Nintendo Switch Finally Adds Bluetooth Audio Support, But Here Are The Limitations

Nintendo Switch
It's only been out a bazillion years (small exaggeration), but Nintendo has finally got around to implementing Bluetooth audio support on its Switch consoles, a feature that has been absent since the original model launched back in 2017 (hard to believe it's been almost half a decade already!). The ability to pair Bluetooth audio devices arrives by way of the latest system update.

The Switch has always featured Bluetooth capabilities, but up to now was only used to connect the Joy-Con controllers. Pairing a set of Bluetooth earbuds or headphones has been frustratingly unavailable, at least natively—manufacturers have offered Bluetooth adapters for those who wanted to wirelessly pair a headset, but having a dongle protruding from the console is a bit clunky.

It's also old news...

Nintendo Switch Bluetooth Tweet

"The latest #NintendoSwitch update is now available, including the ability to pair Bluetooth devices for audio output. For more information, including restrictions on some features while using Bluetooth Audio, please visit the support page," Nintendo announced on Twitter.

Nintendo's newest software update for the Switch is version 13.0.0, and it is now available for both the regular Switch and Switch Lite consoles. Once applied, users will notice a new option titled "Bluetooth Audio" in the settings menu. What about those limitations, though? The biggest one applies to the number of controllers you can use while employing a Bluetooth audio connection.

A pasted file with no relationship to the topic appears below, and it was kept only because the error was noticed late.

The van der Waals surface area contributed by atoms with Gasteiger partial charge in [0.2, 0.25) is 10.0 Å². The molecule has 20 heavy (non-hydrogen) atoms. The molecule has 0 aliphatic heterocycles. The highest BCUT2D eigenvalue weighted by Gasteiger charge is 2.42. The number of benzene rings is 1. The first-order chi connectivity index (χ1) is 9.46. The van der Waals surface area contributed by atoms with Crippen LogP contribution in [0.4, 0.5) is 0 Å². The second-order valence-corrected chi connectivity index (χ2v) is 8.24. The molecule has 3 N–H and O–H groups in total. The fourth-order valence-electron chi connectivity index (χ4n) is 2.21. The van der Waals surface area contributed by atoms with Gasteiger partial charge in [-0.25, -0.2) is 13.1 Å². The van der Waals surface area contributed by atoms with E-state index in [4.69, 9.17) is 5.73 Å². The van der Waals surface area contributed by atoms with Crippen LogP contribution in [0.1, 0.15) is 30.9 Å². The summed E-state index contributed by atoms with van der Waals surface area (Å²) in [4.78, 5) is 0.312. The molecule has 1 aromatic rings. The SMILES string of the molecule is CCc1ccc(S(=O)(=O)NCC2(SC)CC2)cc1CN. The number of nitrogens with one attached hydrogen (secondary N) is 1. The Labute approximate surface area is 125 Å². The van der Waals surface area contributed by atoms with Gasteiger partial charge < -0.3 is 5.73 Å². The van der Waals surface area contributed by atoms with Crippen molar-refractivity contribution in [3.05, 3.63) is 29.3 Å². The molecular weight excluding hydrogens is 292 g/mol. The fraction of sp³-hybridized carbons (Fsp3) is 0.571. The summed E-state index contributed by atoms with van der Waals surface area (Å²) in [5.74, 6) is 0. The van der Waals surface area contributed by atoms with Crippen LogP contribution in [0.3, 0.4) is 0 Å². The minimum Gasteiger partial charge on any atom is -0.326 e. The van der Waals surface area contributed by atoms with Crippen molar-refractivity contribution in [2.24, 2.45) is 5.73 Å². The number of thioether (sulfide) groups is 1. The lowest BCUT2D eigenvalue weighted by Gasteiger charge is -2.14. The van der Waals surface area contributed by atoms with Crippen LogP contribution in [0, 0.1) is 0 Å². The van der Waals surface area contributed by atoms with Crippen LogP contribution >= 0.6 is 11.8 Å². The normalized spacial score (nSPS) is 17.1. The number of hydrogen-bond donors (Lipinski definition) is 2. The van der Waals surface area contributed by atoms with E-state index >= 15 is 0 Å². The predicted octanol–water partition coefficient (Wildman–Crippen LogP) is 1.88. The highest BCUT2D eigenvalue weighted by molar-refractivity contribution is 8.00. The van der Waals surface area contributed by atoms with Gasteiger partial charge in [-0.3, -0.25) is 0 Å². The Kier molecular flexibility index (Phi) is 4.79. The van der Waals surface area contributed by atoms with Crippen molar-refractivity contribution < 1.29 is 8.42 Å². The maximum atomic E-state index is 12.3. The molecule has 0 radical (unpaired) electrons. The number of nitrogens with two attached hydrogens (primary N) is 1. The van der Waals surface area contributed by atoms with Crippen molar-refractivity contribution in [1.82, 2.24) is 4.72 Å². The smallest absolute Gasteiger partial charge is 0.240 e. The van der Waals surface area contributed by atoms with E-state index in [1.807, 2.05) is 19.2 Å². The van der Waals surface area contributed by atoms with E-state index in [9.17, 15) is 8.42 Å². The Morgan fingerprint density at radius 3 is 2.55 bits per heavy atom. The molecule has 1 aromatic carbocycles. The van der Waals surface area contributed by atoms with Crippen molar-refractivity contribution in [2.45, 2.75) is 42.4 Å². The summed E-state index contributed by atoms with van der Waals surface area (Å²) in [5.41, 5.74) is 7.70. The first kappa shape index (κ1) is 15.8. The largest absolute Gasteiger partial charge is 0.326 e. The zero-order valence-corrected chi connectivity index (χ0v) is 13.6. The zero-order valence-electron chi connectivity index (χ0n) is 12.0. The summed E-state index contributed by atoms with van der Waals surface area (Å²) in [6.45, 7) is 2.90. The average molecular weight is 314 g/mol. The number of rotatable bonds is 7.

If using a Bluetooth headset or earbuds, you will be limited to two wireless controllers. Note that each Joy-Con (left and right) count as a wireless controller, so there's your two controllers right off the bat. If you want to pair more for local multiplayer action (the Switch supports pairing up to eight controllers), you need to disconnect whatever Bluetooth audio product you are using.

Nintendo also notes that Bluetooth audio will automatically disconnect during local communication, like when starting a local wireless multiplayer game.

Here are the other notes and caveats...
  • Only one Bluetooth audio device can be paired at a time, but up to 10 devices can be saved on a Nintendo Switch system.
  • Bluetooth microphones cannot be used.
  • You may experience audio latency depending on your Bluetooth device.
It remains to be seen if Nintendo will address any of the limitations with a future update. Regardless, there is at least some form of Bluetooth audio support available, at long last, and just in time for the upcoming retail release of the Nintendo Switch OLED refresh.